Rackspace Tools Connect Microsoft.NET to OpenStack Clouds

Rackspace, the OpenStack cloud vendor, has released tools to help Microsoft.NET developers work with its open source cloud computing platform.

Christopher Tozzi, Contributing Editor

May 7, 2013

2 Min Read
Rackspace Tools Connect Microsoft.NET to OpenStack Clouds

Rackspace (NYSE:RAX) is connecting the dots between Microsoft.NET and OpenStack, the open source cloud computing platform. The move could simplify Web and mobile application development for the Microsoft .NET community.

As one of the most popular programming platforms around today, the .NET framework already receives a great deal of support from Microsoft and partners across the IT channel. Programming tools catering to .NET develolpers proliferate, and Microsoft's Visual Studio helps to streamline the development of .NET applications.

Still, as a software framework that Microsoft unveiled more than a decade ago, .NET is not exactly what one could call "cloud native" (not that many programming frameworks, even at this point in the game, are). But Rackspace is working to make it easier to leverage .NET expertise for the cloud via a couple key initiatives that more seamlessly integrate .NET into Rackspace's OpenStack-based cloud platform.

One important new tool introduced by Rackspace recently is a Software Development Kit (SDK) for .NET tailored to the Rackspace cloud. Available as a free download for users of Microsoft's Visual Web Developer Express (which is also free), the Rackspace SDK provides a language API, programming documentation and other resources to jumpstart .NET development for the company's OpenStack cloud platform.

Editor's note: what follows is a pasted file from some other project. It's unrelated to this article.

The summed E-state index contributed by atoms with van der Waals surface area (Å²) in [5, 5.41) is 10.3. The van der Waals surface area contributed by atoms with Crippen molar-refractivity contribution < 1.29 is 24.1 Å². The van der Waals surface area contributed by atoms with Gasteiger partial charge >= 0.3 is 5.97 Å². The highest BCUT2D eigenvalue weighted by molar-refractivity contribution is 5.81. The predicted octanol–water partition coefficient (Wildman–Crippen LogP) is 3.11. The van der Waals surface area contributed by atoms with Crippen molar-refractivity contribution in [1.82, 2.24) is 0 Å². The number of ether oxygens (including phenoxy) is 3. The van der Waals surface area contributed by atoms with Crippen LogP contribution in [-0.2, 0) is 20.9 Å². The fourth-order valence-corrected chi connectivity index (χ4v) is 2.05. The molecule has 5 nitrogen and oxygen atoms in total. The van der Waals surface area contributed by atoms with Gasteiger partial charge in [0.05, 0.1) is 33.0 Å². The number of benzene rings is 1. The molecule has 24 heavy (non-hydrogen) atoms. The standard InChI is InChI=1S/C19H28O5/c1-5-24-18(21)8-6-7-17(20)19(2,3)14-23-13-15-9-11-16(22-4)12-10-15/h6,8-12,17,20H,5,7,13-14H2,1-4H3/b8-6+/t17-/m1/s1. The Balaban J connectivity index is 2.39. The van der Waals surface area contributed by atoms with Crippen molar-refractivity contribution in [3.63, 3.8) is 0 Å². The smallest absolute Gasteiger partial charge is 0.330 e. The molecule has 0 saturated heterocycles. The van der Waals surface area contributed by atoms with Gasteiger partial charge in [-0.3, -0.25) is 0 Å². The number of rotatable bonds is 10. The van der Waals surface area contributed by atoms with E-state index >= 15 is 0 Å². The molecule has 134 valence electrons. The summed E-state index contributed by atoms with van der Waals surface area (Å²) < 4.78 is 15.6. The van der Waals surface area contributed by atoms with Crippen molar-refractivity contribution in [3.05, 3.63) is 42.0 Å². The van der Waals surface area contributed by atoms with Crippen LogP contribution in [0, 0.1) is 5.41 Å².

A Rackspace engineer has also produced an API client for the Rackspace cloud that works with the Windows PowerShell framework. Like the .NET SDK, it makes it easier to integrate Rackspace within a heavily Windows-based environment. It implements in PowerShell much of the functionality already available from the Python-based NovaClient, which is designed primarily for performing cloud administration tasks from Linux machines.

The take-away lesson for the channel: The key to the cloud going forward is combining new types of resources and infrastructure with old — or, perhaps better put, more established — programming platforms. The cloud is reinventing the methods by which apps and data are stored and delivered to users, but not the way developers work. Bridging traditional programming environments and the cloud is vital for continued growth in this niche.

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About the Author(s)

Christopher Tozzi

Contributing Editor

Christopher Tozzi started covering the channel for The VAR Guy on a freelance basis in 2008, with an emphasis on open source, Linux, virtualization, SDN, containers, data storage and related topics. He also teaches history at a major university in Washington, D.C. He occasionally combines these interests by writing about the history of software. His book on this topic, “For Fun and Profit: A History of the Free and Open Source Software Revolution,” is forthcoming with MIT Press.

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